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In the Mix: New Order for the Non-New Order Fan

Posted by Andrew Unterberger on September 12, 2007

There’s not a problem that I can’t fix, ‘coz I can do it in the mix

The great thing about being a New Order fan is that they experience a revival approximately every 14 months. A new album, a new box set, a new band or producer citing them as an influence (Jacques Lu Cont, we hardly knew ye), people’ll use just about any excuse to bring back New Order. And that’s nothing but good news as far as I’m concerned–despite that I don’t listen to them all too much on my own anymore, they’re still definitely my favorite band ever, and I love an excuse to dive back into their super-extensive back catalogue.

This time, it’s the release of Anton Corbijn’s recent Joy Division biopic Control, which has once again sparked up that age-old debate: would Joy Division have continued in their greatness had singer Ian Curtis not killed himself (spoiler alert, I guess), or was the transformation into New Order for the best? To me, there’s just about nothing to this debate at all–I believe the heights scaled by New Order during the first ten years or so of their reign of pop supremacy are far greater than any the band reached with Curtis, or by any other 80s band for that matter. However, not all are so convinced, and thus, they need some convincing.

Hence, I was comissioned (or, rather, volunteered myself) to create a New Order mix for a JD supporter not necessarily convinced of the band’s post-Curtis worth. Rather than just create a one-disc mix of the band’s best and best known songs (which for most intents and purposes, already exists and is called Substance), I decided to slack off on the New Order songs everybody knows–nothing off disc 1 of Substance besides “Confusion” and the original ’82 version of “Temptation,” no “Regret,” not even “Age of Consent” or “Love Vigilantes”. There’d be no way for me to create a one-disc mix to summarize the whole band’s catalogue anyway, so doing this at least takes off some of the pressure.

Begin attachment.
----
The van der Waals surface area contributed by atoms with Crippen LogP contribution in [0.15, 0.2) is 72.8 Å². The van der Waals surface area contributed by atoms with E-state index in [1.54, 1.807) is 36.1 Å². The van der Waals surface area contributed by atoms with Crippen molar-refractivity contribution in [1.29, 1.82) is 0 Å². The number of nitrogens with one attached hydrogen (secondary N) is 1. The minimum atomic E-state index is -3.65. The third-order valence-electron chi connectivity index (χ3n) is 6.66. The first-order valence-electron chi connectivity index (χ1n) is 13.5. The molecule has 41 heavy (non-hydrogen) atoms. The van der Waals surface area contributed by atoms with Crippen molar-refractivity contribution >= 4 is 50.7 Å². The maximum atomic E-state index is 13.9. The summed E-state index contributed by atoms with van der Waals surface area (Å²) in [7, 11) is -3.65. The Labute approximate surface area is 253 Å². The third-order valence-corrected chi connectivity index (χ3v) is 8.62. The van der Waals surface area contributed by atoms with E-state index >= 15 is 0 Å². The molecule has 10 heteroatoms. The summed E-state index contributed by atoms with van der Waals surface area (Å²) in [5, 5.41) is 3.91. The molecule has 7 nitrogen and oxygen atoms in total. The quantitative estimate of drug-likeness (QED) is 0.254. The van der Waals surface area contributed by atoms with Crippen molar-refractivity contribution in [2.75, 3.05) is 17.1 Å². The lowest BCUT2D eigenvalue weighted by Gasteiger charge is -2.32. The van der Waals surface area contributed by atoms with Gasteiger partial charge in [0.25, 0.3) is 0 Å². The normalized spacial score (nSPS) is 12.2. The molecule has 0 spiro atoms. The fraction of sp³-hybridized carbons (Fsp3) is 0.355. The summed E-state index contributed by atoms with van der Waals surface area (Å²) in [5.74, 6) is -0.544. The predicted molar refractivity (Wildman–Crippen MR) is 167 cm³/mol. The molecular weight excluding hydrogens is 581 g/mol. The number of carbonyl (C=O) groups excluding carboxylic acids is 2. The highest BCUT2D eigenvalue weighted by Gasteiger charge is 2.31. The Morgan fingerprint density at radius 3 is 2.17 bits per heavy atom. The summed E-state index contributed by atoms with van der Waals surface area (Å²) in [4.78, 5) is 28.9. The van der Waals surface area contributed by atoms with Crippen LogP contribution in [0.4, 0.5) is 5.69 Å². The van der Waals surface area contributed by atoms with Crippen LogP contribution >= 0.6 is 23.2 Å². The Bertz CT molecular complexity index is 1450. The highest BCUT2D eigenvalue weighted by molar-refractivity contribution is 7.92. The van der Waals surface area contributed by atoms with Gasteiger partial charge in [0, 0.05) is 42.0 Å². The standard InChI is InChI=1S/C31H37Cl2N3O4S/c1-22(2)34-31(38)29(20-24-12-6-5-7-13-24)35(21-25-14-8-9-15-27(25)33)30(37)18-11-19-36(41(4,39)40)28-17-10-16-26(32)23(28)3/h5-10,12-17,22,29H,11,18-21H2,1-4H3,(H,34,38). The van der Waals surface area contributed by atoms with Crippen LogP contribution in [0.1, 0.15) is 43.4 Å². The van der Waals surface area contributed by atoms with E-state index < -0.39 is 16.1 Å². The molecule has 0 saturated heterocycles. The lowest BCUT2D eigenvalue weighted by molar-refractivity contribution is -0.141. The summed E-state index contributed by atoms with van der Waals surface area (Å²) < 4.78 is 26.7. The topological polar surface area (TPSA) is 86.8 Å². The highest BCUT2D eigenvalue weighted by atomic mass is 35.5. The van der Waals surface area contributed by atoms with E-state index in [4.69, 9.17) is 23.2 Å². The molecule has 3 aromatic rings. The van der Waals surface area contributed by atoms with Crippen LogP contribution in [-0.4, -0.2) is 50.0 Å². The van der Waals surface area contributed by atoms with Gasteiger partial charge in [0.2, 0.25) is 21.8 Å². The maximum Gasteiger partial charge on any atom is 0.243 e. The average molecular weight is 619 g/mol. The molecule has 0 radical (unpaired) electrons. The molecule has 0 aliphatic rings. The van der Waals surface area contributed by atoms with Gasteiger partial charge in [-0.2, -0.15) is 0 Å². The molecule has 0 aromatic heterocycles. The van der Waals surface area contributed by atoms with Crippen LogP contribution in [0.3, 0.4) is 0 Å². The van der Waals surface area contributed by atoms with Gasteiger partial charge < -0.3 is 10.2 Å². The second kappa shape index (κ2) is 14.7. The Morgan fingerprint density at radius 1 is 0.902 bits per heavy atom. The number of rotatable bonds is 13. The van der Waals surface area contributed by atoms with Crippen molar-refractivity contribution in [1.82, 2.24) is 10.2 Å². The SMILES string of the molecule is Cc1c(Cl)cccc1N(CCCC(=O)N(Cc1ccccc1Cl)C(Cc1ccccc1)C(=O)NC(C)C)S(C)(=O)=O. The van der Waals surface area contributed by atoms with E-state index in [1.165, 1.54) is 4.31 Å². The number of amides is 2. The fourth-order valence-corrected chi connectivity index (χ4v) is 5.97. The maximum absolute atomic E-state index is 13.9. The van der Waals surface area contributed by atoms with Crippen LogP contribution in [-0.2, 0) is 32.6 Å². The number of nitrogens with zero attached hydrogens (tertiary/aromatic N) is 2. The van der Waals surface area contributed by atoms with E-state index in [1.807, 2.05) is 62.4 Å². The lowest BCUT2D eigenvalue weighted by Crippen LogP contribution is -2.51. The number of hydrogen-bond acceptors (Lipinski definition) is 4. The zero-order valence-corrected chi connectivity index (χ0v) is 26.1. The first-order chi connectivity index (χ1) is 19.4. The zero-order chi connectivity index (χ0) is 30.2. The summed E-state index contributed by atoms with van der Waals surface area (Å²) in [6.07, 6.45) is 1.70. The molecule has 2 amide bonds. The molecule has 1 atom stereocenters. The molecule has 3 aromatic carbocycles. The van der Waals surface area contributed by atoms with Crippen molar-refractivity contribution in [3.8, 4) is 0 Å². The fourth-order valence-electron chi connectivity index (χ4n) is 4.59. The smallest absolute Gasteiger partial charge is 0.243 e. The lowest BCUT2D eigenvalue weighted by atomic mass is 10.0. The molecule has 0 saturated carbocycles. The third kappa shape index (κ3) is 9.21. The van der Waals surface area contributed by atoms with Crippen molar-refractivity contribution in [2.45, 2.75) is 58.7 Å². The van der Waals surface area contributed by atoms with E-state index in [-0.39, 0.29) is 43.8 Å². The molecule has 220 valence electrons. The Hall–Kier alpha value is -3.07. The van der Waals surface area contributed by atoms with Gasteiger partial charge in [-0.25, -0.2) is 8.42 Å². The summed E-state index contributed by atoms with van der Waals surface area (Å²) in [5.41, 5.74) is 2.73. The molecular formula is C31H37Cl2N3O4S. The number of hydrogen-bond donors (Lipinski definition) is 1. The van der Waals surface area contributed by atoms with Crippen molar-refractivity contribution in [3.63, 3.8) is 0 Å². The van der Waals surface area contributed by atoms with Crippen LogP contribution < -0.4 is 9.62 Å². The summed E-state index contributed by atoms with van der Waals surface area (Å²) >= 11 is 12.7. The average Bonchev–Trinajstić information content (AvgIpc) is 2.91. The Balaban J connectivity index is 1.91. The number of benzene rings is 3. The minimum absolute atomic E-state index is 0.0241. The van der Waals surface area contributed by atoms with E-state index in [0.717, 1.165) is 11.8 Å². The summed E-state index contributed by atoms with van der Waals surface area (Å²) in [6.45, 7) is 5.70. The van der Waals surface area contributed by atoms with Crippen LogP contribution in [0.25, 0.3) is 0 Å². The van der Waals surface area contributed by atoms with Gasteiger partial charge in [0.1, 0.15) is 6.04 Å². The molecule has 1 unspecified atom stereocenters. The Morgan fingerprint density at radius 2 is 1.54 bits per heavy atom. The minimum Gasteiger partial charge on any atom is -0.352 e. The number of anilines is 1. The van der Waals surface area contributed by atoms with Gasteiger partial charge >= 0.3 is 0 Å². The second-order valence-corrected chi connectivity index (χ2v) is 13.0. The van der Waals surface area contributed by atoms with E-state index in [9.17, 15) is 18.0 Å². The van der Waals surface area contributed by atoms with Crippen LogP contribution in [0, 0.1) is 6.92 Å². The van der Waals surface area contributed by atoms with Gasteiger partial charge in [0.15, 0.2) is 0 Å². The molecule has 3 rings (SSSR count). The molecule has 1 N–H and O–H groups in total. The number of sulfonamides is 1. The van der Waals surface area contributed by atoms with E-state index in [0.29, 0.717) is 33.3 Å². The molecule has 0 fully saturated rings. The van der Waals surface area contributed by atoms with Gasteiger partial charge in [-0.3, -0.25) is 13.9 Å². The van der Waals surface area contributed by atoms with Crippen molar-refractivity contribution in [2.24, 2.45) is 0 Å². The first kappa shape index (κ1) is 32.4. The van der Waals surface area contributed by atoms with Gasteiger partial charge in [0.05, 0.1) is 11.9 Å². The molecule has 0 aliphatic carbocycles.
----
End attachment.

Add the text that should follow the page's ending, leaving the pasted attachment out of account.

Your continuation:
Instead, I decided to focus on the band’s second-tier, which, if not quite as rapturous and awe-inspiring as their best work, is just as cool and arguably even more fascinating. So I included at least one song off every album (minus 2005’s Waiting for the Sirens Call, which we here at IITS still refuse to officially acknowledge the existence of), a bunch of their weirder a’s and b’s (where “Murder” fits in their catalogue is still beyond me) and even some of their unreleased stuff. Hopefully it’ll show that New Order were a lot more than your average synth-pop band, and how there’s something in their catalogue for just about everyone. Plus, it’s New Order, you know it’s gonna be fucking good.

A Fond Farewell to Your Soul: New Order for the Non-New Order Fan:

  1. “Temptation” (Original ’82 12″)
  2. “As it is When it Was” (Brotherhood)
  3. “Ruined in a Day” (Republic, single)
  4. “Confusion” (’87 Version from Substance)
  5. “Love Less” (Technique)
  6. “Turn the Heater On” (Keith Hudson cover, non-album BBC session)
  7. “Your Silent Face” (Power, Corruption & Lies)
  8. “Fine Time” (Technique, single)
  9. “Elegia” (Low-Life)
  10. “Lonesome Tonight” (Substance, “Thieves Like Us” b-side)
  11. “Primtiive Notion” (Get Ready)
  12. “Mesh” (1981-1982 EP, NOT the song mislabeled as “Mesh” on Substance)
  13. “Dreams Never End” (Movement)
  14. “Touched By the Hand of God” (Non-album single)
  15. “Murder” (Limited non-album single)
  16. “Leave Me Alone” (Power, Corruption & Lies)
  17. The Happy One” (theme music from TV special)

think of “The Happy One” as a bonus track, it’s too ridiculous to be anything else.

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2 Responses to “In the Mix: New Order for the Non-New Order Fan”

  1. Awesome mix (naturally). Nice timing too, what with my Seconds on “Leave Me Alone” being up today. Can you remind me what the real title of the song called “Mesh” on Substance is again?

  2. Andrew Unterberger said

    “Cries and Whispers.” Also a pretty great song.

    Link to Ian’s excellent article for anyone else reading this blog:

    http://www.stylusmagazine.com/articles/seconds/new-order-leave-me-alone.htm

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